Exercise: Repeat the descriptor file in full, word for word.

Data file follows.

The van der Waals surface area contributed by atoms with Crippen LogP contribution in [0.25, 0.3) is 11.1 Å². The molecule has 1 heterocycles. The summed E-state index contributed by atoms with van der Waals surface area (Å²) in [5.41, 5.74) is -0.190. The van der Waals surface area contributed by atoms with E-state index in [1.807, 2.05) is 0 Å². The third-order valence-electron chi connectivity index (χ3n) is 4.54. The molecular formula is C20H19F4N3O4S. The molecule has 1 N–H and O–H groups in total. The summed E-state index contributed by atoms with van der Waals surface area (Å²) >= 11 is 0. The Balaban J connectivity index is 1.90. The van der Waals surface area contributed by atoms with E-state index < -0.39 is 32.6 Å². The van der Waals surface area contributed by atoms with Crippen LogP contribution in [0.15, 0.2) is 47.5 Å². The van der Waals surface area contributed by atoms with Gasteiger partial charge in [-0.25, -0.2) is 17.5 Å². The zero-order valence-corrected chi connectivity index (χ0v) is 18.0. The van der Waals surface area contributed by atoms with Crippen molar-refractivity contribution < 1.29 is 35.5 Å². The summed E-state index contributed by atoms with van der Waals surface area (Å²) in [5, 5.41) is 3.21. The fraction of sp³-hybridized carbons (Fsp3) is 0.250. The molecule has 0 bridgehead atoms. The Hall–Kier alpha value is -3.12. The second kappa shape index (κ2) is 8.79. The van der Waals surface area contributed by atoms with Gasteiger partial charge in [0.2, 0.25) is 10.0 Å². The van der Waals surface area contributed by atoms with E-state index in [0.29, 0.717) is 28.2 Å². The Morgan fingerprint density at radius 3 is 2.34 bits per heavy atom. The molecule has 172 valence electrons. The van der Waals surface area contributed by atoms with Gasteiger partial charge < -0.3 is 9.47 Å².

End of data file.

The van der Waals surface area contributed by atoms with Crippen LogP contribution in [0.25, 0.3) is 11.1 Å². The molecule has 1 heterocycles. The summed E-state index contributed by atoms with van der Waals surface area (Å²) in [5.41, 5.74) is -0.190. The van der Waals surface area contributed by atoms with E-state index in [1.807, 2.05) is 0 Å². The third-order valence-electron chi connectivity index (χ3n) is 4.54. The molecular formula is C20H19F4N3O4S. The molecule has 1 N–H and O–H groups in total. The summed E-state index contributed by atoms with van der Waals surface area (Å²) >= 11 is 0. The Balaban J connectivity index is 1.90. The van der Waals surface area contributed by atoms with E-state index < -0.39 is 32.6 Å². The van der Waals surface area contributed by atoms with Crippen LogP contribution in [0.15, 0.2) is 47.5 Å². The van der Waals surface area contributed by atoms with Gasteiger partial charge in [-0.25, -0.2) is 17.5 Å². The zero-order valence-corrected chi connectivity index (χ0v) is 18.0. The van der Waals surface area contributed by atoms with Crippen molar-refractivity contribution < 1.29 is 35.5 Å². The summed E-state index contributed by atoms with van der Waals surface area (Å²) in [5, 5.41) is 3.21. The fraction of sp³-hybridized carbons (Fsp3) is 0.250. The molecule has 0 bridgehead atoms. The Hall–Kier alpha value is -3.12. The second kappa shape index (κ2) is 8.79. The van der Waals surface area contributed by atoms with Gasteiger partial charge in [0.2, 0.25) is 10.0 Å². The van der Waals surface area contributed by atoms with E-state index in [0.29, 0.717) is 28.2 Å². The Morgan fingerprint density at radius 3 is 2.34 bits per heavy atom. The molecule has 172 valence electrons. The van der Waals surface area contributed by atoms with Gasteiger partial charge < -0.3 is 9.47 Å².